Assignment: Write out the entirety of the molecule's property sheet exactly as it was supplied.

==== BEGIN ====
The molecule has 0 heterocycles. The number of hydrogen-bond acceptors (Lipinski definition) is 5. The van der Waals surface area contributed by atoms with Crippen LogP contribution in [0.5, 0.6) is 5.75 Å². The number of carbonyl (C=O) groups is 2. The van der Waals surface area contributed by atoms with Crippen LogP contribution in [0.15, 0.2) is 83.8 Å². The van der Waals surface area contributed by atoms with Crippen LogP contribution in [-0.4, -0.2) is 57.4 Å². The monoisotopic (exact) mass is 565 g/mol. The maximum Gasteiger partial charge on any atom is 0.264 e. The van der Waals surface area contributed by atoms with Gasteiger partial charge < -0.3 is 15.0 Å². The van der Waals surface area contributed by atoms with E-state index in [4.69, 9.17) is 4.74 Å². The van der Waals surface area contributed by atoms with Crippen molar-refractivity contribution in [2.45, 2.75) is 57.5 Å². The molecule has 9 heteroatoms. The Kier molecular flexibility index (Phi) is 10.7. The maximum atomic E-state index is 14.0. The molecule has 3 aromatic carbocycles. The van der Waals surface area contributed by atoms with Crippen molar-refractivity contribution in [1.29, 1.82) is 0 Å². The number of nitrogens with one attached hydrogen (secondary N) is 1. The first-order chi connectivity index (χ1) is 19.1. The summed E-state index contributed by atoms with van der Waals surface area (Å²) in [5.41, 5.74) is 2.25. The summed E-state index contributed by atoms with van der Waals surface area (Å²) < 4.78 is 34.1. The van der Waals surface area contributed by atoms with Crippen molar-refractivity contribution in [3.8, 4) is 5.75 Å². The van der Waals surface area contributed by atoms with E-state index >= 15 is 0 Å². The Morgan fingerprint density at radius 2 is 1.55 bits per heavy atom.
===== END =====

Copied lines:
The molecule has 0 heterocycles. The number of hydrogen-bond acceptors (Lipinski definition) is 5. The van der Waals surface area contributed by atoms with Crippen LogP contribution in [0.5, 0.6) is 5.75 Å². The number of carbonyl (C=O) groups is 2. The van der Waals surface area contributed by atoms with Crippen LogP contribution in [0.15, 0.2) is 83.8 Å². The van der Waals surface area contributed by atoms with Crippen LogP contribution in [-0.4, -0.2) is 57.4 Å². The monoisotopic (exact) mass is 565 g/mol. The maximum Gasteiger partial charge on any atom is 0.264 e. The van der Waals surface area contributed by atoms with Gasteiger partial charge < -0.3 is 15.0 Å². The van der Waals surface area contributed by atoms with E-state index in [4.69, 9.17) is 4.74 Å². The van der Waals surface area contributed by atoms with Crippen molar-refractivity contribution in [2.45, 2.75) is 57.5 Å². The molecule has 9 heteroatoms. The Kier molecular flexibility index (Phi) is 10.7. The maximum atomic E-state index is 14.0. The molecule has 3 aromatic carbocycles. The van der Waals surface area contributed by atoms with Crippen molar-refractivity contribution in [1.29, 1.82) is 0 Å². The number of nitrogens with one attached hydrogen (secondary N) is 1. The first-order chi connectivity index (χ1) is 19.1. The summed E-state index contributed by atoms with van der Waals surface area (Å²) in [5.41, 5.74) is 2.25. The summed E-state index contributed by atoms with van der Waals surface area (Å²) < 4.78 is 34.1. The van der Waals surface area contributed by atoms with Crippen molar-refractivity contribution in [3.8, 4) is 5.75 Å². The van der Waals surface area contributed by atoms with E-state index >= 15 is 0 Å². The Morgan fingerprint density at radius 2 is 1.55 bits per heavy atom.